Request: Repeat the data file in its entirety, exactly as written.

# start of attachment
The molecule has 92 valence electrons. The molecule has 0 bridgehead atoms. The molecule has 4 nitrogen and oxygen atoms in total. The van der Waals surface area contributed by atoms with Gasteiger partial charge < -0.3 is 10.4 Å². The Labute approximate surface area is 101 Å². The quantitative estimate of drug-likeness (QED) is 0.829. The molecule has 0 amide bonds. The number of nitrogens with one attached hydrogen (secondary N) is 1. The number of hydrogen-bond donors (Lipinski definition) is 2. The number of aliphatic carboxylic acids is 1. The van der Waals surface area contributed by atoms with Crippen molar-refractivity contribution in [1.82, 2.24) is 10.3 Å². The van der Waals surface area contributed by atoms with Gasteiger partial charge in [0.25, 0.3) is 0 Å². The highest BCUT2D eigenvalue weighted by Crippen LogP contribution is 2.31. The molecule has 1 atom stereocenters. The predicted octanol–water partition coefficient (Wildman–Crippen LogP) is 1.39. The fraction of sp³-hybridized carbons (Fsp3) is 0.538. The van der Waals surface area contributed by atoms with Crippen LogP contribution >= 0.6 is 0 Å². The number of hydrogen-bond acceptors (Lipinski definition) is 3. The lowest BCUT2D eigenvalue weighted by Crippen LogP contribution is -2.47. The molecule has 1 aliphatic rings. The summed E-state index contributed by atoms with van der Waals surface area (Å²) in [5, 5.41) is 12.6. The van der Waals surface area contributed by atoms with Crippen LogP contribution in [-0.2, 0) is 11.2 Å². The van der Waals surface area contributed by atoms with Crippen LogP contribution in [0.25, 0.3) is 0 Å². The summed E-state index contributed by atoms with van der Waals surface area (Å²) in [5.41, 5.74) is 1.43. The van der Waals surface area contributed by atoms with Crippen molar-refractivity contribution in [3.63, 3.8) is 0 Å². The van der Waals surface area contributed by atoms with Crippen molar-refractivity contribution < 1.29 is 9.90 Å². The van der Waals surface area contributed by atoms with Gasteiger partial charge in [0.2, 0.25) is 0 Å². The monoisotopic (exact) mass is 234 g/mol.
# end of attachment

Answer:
The molecule has 92 valence electrons. The molecule has 0 bridgehead atoms. The molecule has 4 nitrogen and oxygen atoms in total. The van der Waals surface area contributed by atoms with Gasteiger partial charge < -0.3 is 10.4 Å². The Labute approximate surface area is 101 Å². The quantitative estimate of drug-likeness (QED) is 0.829. The molecule has 0 amide bonds. The number of nitrogens with one attached hydrogen (secondary N) is 1. The number of hydrogen-bond donors (Lipinski definition) is 2. The number of aliphatic carboxylic acids is 1. The van der Waals surface area contributed by atoms with Crippen molar-refractivity contribution in [1.82, 2.24) is 10.3 Å². The van der Waals surface area contributed by atoms with Gasteiger partial charge in [0.25, 0.3) is 0 Å². The highest BCUT2D eigenvalue weighted by Crippen LogP contribution is 2.31. The molecule has 1 atom stereocenters. The predicted octanol–water partition coefficient (Wildman–Crippen LogP) is 1.39. The fraction of sp³-hybridized carbons (Fsp3) is 0.538. The van der Waals surface area contributed by atoms with Crippen LogP contribution >= 0.6 is 0 Å². The number of hydrogen-bond acceptors (Lipinski definition) is 3. The lowest BCUT2D eigenvalue weighted by Crippen LogP contribution is -2.47. The molecule has 1 aliphatic rings. The summed E-state index contributed by atoms with van der Waals surface area (Å²) in [5, 5.41) is 12.6. The van der Waals surface area contributed by atoms with Crippen LogP contribution in [-0.2, 0) is 11.2 Å². The van der Waals surface area contributed by atoms with Crippen LogP contribution in [0.25, 0.3) is 0 Å². The summed E-state index contributed by atoms with van der Waals surface area (Å²) in [5.41, 5.74) is 1.43. The van der Waals surface area contributed by atoms with Crippen molar-refractivity contribution in [3.63, 3.8) is 0 Å². The van der Waals surface area contributed by atoms with Crippen molar-refractivity contribution < 1.29 is 9.90 Å². The van der Waals surface area contributed by atoms with Gasteiger partial charge in [0.2, 0.25) is 0 Å². The monoisotopic (exact) mass is 234 g/mol.